New Delhi: The 100-member US Senate early Thursday morning approved the landmark Indo-US nuclear deal after a two-and-a-half-hour debate, paving the way for the much-touted and widely debated strategic pact to finally be signed by the two countries.
The deal cleared its last legislative hurdle with members from across the political divide supporting the landmark accord. An overwhelming 86 Senators voted for the deal, while 13 opposed it.
Speaking to CNN-IBN, India’s Ambassador to the US, Ronan Sen, expressed great satisfaction over the capping of a contentious negotiation process over the pact that was first agreed upon in July 2005. The bill only required a simple majority of 60 votes.
“It is extremely satisfying to see its (deal negotiation process) conclusion by overwhelming bipartisan support. It is the completion of a historic process. There have been many nay-sayers and doubters,” he said.
“It has come a full circle. It's only a matter of time now before the deal is finalised,” he added.
The approval legislation was passed by the House at 0619 hrs IST after the upper chamber rejected by voice vote a 'killer amendment' introduced by Democratic Senators Byron Dorgan and Jeff Bingaman.
The killer amendment was proposed to ensure that the US nuclear exports to India do not help boost New Delhi's nuclear weapons programme. It demanded that US ceases nuclear commerce with India in the event of India detonating a nuclear bomb.
However, CNN-IBN correspondent in Washington, Prerna Kumar, reported, “As the day progressed, there was a word that the language be diluted so that the deal was acceptable to all sides. However, during the voting, the US Senate rejected the amendment and cleared the deal with an overwhelming majority.”
Presidential candidates Barack Obama and John McCain and Obama's vice presidential running mate, Joe Biden, voted in favour of the deal.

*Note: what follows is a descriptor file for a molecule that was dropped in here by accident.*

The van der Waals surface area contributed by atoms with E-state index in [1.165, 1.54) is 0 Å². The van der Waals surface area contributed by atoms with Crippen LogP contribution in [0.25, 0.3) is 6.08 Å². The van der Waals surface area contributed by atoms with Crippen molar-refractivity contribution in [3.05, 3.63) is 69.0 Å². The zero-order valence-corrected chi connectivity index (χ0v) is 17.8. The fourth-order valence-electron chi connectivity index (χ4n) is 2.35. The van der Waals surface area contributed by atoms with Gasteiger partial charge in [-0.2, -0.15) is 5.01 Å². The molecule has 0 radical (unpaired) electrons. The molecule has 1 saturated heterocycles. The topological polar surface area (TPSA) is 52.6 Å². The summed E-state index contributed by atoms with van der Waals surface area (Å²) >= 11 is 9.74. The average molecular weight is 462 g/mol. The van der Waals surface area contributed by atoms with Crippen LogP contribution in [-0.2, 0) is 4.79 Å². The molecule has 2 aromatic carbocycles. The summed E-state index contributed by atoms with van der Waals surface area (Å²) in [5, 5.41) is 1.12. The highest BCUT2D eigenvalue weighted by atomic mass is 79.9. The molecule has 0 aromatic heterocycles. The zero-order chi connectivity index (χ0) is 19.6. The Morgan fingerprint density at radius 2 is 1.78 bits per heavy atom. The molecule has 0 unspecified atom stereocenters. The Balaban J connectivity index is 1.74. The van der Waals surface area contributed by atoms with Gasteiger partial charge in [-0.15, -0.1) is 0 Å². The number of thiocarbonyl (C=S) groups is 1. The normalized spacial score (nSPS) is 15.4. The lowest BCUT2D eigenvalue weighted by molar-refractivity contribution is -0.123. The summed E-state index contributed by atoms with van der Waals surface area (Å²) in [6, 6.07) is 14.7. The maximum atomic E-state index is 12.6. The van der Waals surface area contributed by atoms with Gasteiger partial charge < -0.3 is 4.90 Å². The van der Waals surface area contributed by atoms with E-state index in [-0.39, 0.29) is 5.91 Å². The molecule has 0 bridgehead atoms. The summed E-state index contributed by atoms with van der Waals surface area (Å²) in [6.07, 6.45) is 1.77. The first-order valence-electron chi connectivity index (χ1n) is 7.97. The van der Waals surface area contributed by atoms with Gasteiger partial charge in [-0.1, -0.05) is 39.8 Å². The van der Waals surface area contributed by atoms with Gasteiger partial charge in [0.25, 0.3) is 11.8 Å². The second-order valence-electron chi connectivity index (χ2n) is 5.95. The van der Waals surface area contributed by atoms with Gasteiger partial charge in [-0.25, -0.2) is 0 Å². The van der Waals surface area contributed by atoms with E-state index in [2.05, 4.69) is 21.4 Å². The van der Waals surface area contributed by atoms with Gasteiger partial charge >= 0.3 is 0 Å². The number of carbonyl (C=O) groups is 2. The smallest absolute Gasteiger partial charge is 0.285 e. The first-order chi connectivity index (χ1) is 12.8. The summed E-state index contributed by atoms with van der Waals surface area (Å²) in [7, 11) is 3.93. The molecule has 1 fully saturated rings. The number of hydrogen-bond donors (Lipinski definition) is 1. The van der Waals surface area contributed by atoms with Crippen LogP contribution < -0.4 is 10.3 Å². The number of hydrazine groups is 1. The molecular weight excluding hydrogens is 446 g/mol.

Congressional approval clears the decks for President George Washington Bush to sign it into law and present the implementing 123 Agreement as a done deal to New Delhi after taking care of a couple of Indian concerns relating to reprocessing of spent fuel, and fuel supply assurances.
The Dorgan-Bingaman amendment sought to end nuclear cooperation with India in the event of New Delhi conducting a test. The House legislation has a similar provision, but the passage of the amendment would have sent it back to the lower chamber for reconciliation as the President can sign into law only an identical measure.
Earlier, as the debate began, US Secretary of State Condoleezza Rice sent a letter to Senate Majority Leader Harry Reid saying the Bush Administration would prefer a "clean legislation" without any new amendments.
Condoleezza Rice, who was slated to arrive in New Delhi on October 2, has reportedly rescheduled her visit and is expected on Saturday.
Rice may ink the agreement with External Affairs Minister Pranab Mukherjee, a feat that Prime Minister Manmohan Singh and President George W Bush could not achieve when they met at the White House on Friday last.
The deal cleared its last legislative hurdle four days after the US House of Representatives gave it an equally emphatic 298-117 endorsement.
For Prime Minister Manmohan Singh, who had pursued this deal almost for three years now, the US Congress nod is a great success.
Last year, when he was received criticism from the Left and the BJP, many doubted that he would would be able to steer its past all hurdles.
The Left parties have announced that they will observe black day as a mark of protest on October 4, Condoleezza Rice visits India.
(With inputs from PTI, CNN-IBN, IANS)